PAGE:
Is something wrong with this behavior on a moral basis? The Times reports, you decide! Meanwhile, the paper's portrait of the haves and the have-nots continued as shown:
TWOHEY ET AL (continuing directly): The United States has provided billions of dollars to back the research, development and manufacturing of five of the most promising vaccines against Covid-19, pushing them forward at a speed and scale that would otherwise have been impossible. But the support came with a condition: that Americans would get priority access to doses made in their country.
Other wealthy nations joined the United States in placing large preorders, often with options to expand the deals and acquire even more—undermining many countries’ ability to make timely purchases.
But the outlook for most of the developing world is dire. Because of manufacturing limits, it could take until 2024 for many low-income countries to obtain enough vaccines to fully immunize their populations.
Is this inevitably the way the world works? Nations like ours will buy up the supply? The wretched of the earth will just have to wait their turn in a very long, very slow line?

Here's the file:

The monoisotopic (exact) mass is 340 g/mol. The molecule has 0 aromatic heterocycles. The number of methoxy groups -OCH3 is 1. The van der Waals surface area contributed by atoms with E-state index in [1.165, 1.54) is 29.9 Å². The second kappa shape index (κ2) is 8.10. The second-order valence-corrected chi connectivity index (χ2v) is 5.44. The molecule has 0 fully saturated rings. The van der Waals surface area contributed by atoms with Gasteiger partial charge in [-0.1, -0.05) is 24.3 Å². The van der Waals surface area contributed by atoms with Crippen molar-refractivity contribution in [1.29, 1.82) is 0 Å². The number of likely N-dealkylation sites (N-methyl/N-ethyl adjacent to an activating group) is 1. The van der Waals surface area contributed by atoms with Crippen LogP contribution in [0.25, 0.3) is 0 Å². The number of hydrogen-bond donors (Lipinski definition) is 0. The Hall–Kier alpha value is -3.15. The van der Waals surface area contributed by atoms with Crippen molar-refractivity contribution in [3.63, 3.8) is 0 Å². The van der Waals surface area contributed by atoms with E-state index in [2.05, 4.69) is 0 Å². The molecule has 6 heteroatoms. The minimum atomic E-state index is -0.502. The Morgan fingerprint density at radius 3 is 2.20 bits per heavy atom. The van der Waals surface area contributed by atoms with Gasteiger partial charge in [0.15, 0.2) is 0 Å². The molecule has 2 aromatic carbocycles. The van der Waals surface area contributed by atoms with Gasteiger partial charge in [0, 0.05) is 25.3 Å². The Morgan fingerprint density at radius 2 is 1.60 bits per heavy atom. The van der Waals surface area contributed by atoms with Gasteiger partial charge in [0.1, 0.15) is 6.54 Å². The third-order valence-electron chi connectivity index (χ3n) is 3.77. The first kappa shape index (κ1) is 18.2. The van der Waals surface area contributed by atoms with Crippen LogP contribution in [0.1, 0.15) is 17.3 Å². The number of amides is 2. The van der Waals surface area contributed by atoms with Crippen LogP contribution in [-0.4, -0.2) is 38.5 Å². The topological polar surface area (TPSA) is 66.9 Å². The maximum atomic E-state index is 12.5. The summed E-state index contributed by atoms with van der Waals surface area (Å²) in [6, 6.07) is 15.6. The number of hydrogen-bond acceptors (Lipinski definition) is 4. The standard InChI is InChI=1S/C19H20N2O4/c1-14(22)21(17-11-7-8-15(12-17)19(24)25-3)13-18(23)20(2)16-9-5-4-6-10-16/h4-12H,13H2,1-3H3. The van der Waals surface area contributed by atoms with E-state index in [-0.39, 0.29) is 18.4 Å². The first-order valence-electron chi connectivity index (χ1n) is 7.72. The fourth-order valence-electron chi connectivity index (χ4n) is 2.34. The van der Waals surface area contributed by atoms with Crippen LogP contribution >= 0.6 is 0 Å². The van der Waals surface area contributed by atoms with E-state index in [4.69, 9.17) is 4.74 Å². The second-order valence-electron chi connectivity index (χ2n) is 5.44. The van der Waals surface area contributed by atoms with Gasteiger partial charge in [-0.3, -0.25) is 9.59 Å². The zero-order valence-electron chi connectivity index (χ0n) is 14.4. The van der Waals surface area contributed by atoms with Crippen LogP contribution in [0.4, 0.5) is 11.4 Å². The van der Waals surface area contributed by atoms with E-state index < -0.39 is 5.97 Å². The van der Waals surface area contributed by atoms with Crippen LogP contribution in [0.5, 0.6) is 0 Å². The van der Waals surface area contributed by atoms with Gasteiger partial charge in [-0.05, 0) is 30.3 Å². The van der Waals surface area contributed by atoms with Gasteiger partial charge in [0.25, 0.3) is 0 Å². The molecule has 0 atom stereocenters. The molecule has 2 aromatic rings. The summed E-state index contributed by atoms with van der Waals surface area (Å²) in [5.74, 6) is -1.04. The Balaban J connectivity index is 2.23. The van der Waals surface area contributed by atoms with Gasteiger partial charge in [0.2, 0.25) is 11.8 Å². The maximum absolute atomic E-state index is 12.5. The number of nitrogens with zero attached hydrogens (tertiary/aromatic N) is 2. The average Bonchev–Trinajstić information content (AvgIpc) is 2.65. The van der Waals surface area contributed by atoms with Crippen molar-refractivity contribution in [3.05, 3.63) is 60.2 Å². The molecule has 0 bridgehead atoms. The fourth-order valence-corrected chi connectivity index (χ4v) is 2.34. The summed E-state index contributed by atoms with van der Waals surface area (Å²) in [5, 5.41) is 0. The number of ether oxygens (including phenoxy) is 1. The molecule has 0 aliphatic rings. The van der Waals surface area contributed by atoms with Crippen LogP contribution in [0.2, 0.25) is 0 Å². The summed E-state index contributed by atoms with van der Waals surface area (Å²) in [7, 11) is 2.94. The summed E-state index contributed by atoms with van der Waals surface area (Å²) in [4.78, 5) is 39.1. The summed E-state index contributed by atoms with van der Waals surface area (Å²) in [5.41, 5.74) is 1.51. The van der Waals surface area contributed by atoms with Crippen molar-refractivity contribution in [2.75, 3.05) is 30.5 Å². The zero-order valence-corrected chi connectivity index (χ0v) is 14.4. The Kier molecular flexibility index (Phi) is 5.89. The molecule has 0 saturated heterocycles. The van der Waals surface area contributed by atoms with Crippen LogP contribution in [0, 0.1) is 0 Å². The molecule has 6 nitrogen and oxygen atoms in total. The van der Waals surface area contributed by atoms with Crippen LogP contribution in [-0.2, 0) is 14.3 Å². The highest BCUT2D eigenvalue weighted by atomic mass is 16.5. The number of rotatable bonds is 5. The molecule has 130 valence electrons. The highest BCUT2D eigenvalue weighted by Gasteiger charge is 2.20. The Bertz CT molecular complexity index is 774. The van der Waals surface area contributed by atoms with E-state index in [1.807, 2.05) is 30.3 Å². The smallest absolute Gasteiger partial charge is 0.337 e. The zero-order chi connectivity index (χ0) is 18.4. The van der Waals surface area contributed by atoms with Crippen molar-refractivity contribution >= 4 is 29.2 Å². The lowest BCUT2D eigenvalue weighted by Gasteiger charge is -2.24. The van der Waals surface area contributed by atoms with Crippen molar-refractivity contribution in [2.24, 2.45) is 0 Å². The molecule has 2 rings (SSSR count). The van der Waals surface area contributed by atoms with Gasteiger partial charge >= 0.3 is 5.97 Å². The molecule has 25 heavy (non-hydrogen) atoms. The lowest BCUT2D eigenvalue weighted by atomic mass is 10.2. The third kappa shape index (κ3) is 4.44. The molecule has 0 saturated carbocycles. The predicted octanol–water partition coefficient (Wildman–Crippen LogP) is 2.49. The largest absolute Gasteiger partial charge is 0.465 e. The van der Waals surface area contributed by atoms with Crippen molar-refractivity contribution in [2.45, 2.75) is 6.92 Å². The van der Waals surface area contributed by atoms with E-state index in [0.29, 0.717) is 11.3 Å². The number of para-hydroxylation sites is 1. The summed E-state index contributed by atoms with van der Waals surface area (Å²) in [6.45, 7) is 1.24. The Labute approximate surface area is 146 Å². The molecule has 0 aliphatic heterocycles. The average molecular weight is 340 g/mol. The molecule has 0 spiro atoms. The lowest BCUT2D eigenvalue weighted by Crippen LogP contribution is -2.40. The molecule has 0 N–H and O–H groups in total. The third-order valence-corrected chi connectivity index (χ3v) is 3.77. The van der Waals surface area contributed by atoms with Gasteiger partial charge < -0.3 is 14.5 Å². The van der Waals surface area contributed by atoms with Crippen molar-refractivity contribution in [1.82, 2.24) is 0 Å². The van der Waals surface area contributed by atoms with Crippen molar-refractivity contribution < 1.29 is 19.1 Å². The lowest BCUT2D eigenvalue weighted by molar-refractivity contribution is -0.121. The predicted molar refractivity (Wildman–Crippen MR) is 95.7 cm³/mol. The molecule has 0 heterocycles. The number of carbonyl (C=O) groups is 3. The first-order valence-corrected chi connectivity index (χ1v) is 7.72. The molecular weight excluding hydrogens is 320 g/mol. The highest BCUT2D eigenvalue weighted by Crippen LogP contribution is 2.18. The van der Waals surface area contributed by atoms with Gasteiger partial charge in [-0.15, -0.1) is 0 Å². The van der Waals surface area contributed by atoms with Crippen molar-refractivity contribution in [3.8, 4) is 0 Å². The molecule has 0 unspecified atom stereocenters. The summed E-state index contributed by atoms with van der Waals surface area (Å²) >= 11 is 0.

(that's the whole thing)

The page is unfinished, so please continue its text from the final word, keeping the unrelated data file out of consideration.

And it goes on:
We're not suggesting that some such fact should necessarily be shocking. We are inviting you to notice that this state of affairs isn't being discussed on our favorite "cable news" programs, or by our favorite pundits.
Should some nations be hoarding the world's vaccines while the rest of the world has to wait? In this morning's front-page report, the Times discusses the economic effects this may have on the world's less wealthy nations.
Should Rachel stop fantasizing about locking Rudy up, if only to devote a few minutes to this state of affairs? It's pretty much as you like it!
But as these unfortunate facts were unfolding, largely in silence, what was being discussed at New York magazine? At New York magazine, they were urging us to think about this:
Living With Karens
A white woman calls the police on her neighbors. Six months later, they still share a property line.
"Living With Karens!" No really, that's what it says—and it was the cover story of the magazine's print edition!